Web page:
Common name: Bitter Bark, Native Quince, Forest Quinine, Quinine Tree, Quinine Bush, Quinine Berry
Petalostigma pubescens Domin APNI*
Synonyms: Petalostigma nummularium Airy Shaw APNI*
Description: Shrub or small tree to 10 m high.
Leaves ovate to ± circular, 2–6 cm long, 1–2.5 cm wide, margins ± entire, upper surface dark green; lower surface grey and finely pubescent with long and short hairs; petiole 3–8 mm long, hairy.
Male flowers in clusters of 3 or 4, female flowers solitary, creamy-fawn.
Fruit 12–17 mm diam., pubescent, mostly 4-locular, orange-yellow to orange; ripe April–November.
Distribution and occurrence: north from Ramornie on the Clarence River.
Grows in dry rainforest or in open forest.
NSW subdivisions: NC, NWS, NWP
Other Australian states: Qld W.A. N.T.
Strychnine Tree is given as a common name for P. pubescens in Robson, P.J. (1993), Checklist of Australian Trees: alphabetical listings of common and scientific names. This common name is not recommended for P. pubescens because it might cause confusion with species of Strychnos, which contain several highly toxic alkaloids including Strychnine (Struwe et al. 2018, Loganiaceae, In: Kubitzki, K. (ed) The families and genera of vascular plants vol XV). Note added by K.L. Gibbons, Jan 2020.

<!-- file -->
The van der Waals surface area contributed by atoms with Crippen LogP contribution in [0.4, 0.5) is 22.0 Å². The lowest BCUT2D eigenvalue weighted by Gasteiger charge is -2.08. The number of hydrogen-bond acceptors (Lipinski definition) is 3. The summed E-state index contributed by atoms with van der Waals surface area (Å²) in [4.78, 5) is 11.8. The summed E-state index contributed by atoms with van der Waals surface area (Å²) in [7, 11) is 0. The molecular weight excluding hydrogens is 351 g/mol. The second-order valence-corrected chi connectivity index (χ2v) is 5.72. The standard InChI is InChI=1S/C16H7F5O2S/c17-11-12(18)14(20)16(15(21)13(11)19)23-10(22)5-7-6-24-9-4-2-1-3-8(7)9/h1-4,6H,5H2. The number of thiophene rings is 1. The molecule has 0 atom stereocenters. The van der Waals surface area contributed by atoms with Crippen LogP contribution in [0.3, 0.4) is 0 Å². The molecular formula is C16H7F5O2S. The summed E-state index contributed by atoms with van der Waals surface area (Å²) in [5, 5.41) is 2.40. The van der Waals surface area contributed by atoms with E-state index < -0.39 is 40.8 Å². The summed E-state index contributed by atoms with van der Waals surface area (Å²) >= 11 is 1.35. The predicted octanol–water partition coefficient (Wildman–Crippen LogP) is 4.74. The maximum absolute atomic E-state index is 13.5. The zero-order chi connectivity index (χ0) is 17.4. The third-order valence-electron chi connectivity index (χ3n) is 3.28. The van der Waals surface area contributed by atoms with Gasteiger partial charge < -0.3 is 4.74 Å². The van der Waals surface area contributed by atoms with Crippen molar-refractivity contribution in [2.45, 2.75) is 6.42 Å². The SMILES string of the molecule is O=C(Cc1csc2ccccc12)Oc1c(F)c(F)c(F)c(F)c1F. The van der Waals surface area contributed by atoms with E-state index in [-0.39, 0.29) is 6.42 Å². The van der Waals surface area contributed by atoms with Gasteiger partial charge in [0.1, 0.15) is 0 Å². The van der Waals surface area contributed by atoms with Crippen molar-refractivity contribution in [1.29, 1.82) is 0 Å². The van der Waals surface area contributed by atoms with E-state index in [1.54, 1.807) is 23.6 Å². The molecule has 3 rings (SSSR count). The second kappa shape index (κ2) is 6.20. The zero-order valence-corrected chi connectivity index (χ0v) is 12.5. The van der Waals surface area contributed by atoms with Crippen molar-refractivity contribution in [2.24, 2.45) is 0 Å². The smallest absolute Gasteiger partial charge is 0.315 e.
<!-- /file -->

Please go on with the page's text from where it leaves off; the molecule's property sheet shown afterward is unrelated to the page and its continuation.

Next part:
Petalostigma was formerly placed in Euphorbiaceae.
Text by T.A. James & G.J. Harden, Flora of New South Wales Vol. 1: 401-402 (1990), in Euphorbiaceae; last revised May 2017
Taxon concept: Australian Plant Census (accessed May 2017)
APNI* Provides a link to the Australian Plant Name Index (hosted by the Australian National Botanic Gardens) for comprehensive bibliographic data
***The AVH map option provides a detailed interactive Australia wide distribution map drawn from collections held by all major Australian herbaria participating in the Australian Virtual Herbarium project.